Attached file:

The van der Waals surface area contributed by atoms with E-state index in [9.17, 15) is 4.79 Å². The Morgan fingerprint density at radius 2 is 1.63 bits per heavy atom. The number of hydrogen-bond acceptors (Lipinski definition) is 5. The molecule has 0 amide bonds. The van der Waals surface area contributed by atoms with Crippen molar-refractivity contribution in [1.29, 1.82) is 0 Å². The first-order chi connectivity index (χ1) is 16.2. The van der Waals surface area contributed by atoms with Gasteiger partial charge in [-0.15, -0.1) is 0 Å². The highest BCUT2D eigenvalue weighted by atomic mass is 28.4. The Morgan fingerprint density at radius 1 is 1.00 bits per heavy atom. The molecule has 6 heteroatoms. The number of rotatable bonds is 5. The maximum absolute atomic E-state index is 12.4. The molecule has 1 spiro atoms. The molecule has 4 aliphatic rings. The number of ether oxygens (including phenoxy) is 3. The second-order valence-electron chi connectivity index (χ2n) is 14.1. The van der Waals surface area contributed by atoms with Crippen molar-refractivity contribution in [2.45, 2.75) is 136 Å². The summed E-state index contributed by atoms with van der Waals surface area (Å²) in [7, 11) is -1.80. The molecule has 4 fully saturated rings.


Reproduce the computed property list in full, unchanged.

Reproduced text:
The van der Waals surface area contributed by atoms with E-state index in [9.17, 15) is 4.79 Å². The Morgan fingerprint density at radius 2 is 1.63 bits per heavy atom. The number of hydrogen-bond acceptors (Lipinski definition) is 5. The molecule has 0 amide bonds. The van der Waals surface area contributed by atoms with Crippen molar-refractivity contribution in [1.29, 1.82) is 0 Å². The first-order chi connectivity index (χ1) is 16.2. The van der Waals surface area contributed by atoms with Gasteiger partial charge in [-0.15, -0.1) is 0 Å². The highest BCUT2D eigenvalue weighted by atomic mass is 28.4. The Morgan fingerprint density at radius 1 is 1.00 bits per heavy atom. The molecule has 6 heteroatoms. The number of rotatable bonds is 5. The maximum absolute atomic E-state index is 12.4. The molecule has 1 spiro atoms. The molecule has 4 aliphatic rings. The number of ether oxygens (including phenoxy) is 3. The second-order valence-electron chi connectivity index (χ2n) is 14.1. The van der Waals surface area contributed by atoms with Crippen molar-refractivity contribution in [2.45, 2.75) is 136 Å². The summed E-state index contributed by atoms with van der Waals surface area (Å²) in [7, 11) is -1.80. The molecule has 4 fully saturated rings.